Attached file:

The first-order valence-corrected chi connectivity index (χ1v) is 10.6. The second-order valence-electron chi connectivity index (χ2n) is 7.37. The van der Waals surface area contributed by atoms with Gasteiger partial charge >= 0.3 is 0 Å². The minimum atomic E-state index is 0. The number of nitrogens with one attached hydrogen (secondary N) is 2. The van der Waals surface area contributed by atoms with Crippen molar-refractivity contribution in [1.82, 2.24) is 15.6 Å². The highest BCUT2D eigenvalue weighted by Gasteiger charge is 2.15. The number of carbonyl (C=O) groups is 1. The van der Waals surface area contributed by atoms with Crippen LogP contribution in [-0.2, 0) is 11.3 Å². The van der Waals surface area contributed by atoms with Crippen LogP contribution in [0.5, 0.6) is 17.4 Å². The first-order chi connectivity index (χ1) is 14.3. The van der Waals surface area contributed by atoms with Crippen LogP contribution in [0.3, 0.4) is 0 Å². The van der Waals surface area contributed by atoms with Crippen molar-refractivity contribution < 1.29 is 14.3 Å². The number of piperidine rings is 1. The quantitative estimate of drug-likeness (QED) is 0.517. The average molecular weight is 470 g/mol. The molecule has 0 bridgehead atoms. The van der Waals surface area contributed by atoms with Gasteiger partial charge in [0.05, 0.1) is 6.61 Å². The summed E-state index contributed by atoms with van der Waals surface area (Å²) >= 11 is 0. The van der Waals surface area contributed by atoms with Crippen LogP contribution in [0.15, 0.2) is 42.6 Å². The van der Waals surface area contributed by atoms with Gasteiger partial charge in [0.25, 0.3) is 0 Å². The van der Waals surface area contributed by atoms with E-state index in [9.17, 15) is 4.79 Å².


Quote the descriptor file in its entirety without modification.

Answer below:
The first-order valence-corrected chi connectivity index (χ1v) is 10.6. The second-order valence-electron chi connectivity index (χ2n) is 7.37. The van der Waals surface area contributed by atoms with Gasteiger partial charge >= 0.3 is 0 Å². The minimum atomic E-state index is 0. The number of nitrogens with one attached hydrogen (secondary N) is 2. The van der Waals surface area contributed by atoms with Crippen molar-refractivity contribution in [1.82, 2.24) is 15.6 Å². The highest BCUT2D eigenvalue weighted by Gasteiger charge is 2.15. The number of carbonyl (C=O) groups is 1. The van der Waals surface area contributed by atoms with Crippen LogP contribution in [-0.2, 0) is 11.3 Å². The van der Waals surface area contributed by atoms with Crippen LogP contribution in [0.5, 0.6) is 17.4 Å². The first-order chi connectivity index (χ1) is 14.3. The van der Waals surface area contributed by atoms with Crippen LogP contribution in [0.3, 0.4) is 0 Å². The van der Waals surface area contributed by atoms with Crippen molar-refractivity contribution < 1.29 is 14.3 Å². The number of piperidine rings is 1. The quantitative estimate of drug-likeness (QED) is 0.517. The average molecular weight is 470 g/mol. The molecule has 0 bridgehead atoms. The van der Waals surface area contributed by atoms with Gasteiger partial charge in [0.05, 0.1) is 6.61 Å². The summed E-state index contributed by atoms with van der Waals surface area (Å²) >= 11 is 0. The van der Waals surface area contributed by atoms with Crippen LogP contribution in [0.15, 0.2) is 42.6 Å². The van der Waals surface area contributed by atoms with Gasteiger partial charge in [0.25, 0.3) is 0 Å². The van der Waals surface area contributed by atoms with E-state index in [9.17, 15) is 4.79 Å².